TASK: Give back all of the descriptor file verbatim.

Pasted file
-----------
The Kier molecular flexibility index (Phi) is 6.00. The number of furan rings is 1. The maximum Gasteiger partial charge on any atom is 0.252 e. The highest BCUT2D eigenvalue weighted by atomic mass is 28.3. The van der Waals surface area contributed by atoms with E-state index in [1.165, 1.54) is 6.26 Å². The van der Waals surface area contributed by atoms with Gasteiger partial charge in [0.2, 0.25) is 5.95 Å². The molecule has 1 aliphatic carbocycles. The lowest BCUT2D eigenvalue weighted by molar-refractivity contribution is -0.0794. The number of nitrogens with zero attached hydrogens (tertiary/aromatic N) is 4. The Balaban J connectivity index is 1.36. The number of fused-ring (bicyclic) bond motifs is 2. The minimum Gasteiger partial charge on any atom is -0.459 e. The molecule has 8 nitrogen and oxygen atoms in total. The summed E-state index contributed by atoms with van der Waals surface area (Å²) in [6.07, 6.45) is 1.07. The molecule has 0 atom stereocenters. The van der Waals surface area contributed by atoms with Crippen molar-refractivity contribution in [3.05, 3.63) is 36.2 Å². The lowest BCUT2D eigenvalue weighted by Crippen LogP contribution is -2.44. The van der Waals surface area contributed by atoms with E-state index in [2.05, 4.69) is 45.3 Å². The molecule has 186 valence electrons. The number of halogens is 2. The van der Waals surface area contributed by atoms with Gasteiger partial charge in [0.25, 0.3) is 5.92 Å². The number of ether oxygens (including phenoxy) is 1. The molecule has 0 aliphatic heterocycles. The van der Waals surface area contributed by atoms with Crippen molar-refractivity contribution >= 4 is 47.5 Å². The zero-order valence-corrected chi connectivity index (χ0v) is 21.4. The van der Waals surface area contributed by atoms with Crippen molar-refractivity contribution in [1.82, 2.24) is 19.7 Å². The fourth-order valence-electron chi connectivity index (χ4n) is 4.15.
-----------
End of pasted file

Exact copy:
The Kier molecular flexibility index (Phi) is 6.00. The number of furan rings is 1. The maximum Gasteiger partial charge on any atom is 0.252 e. The highest BCUT2D eigenvalue weighted by atomic mass is 28.3. The van der Waals surface area contributed by atoms with E-state index in [1.165, 1.54) is 6.26 Å². The van der Waals surface area contributed by atoms with Gasteiger partial charge in [0.2, 0.25) is 5.95 Å². The molecule has 1 aliphatic carbocycles. The lowest BCUT2D eigenvalue weighted by molar-refractivity contribution is -0.0794. The number of nitrogens with zero attached hydrogens (tertiary/aromatic N) is 4. The Balaban J connectivity index is 1.36. The number of fused-ring (bicyclic) bond motifs is 2. The minimum Gasteiger partial charge on any atom is -0.459 e. The molecule has 8 nitrogen and oxygen atoms in total. The summed E-state index contributed by atoms with van der Waals surface area (Å²) in [6.07, 6.45) is 1.07. The molecule has 0 atom stereocenters. The van der Waals surface area contributed by atoms with Crippen molar-refractivity contribution in [3.05, 3.63) is 36.2 Å². The lowest BCUT2D eigenvalue weighted by Crippen LogP contribution is -2.44. The van der Waals surface area contributed by atoms with E-state index in [2.05, 4.69) is 45.3 Å². The molecule has 186 valence electrons. The number of halogens is 2. The van der Waals surface area contributed by atoms with Gasteiger partial charge in [0.25, 0.3) is 5.92 Å². The number of ether oxygens (including phenoxy) is 1. The molecule has 0 aliphatic heterocycles. The van der Waals surface area contributed by atoms with Crippen molar-refractivity contribution >= 4 is 47.5 Å². The zero-order valence-corrected chi connectivity index (χ0v) is 21.4. The van der Waals surface area contributed by atoms with Crippen molar-refractivity contribution in [1.82, 2.24) is 19.7 Å². The fourth-order valence-electron chi connectivity index (χ4n) is 4.15.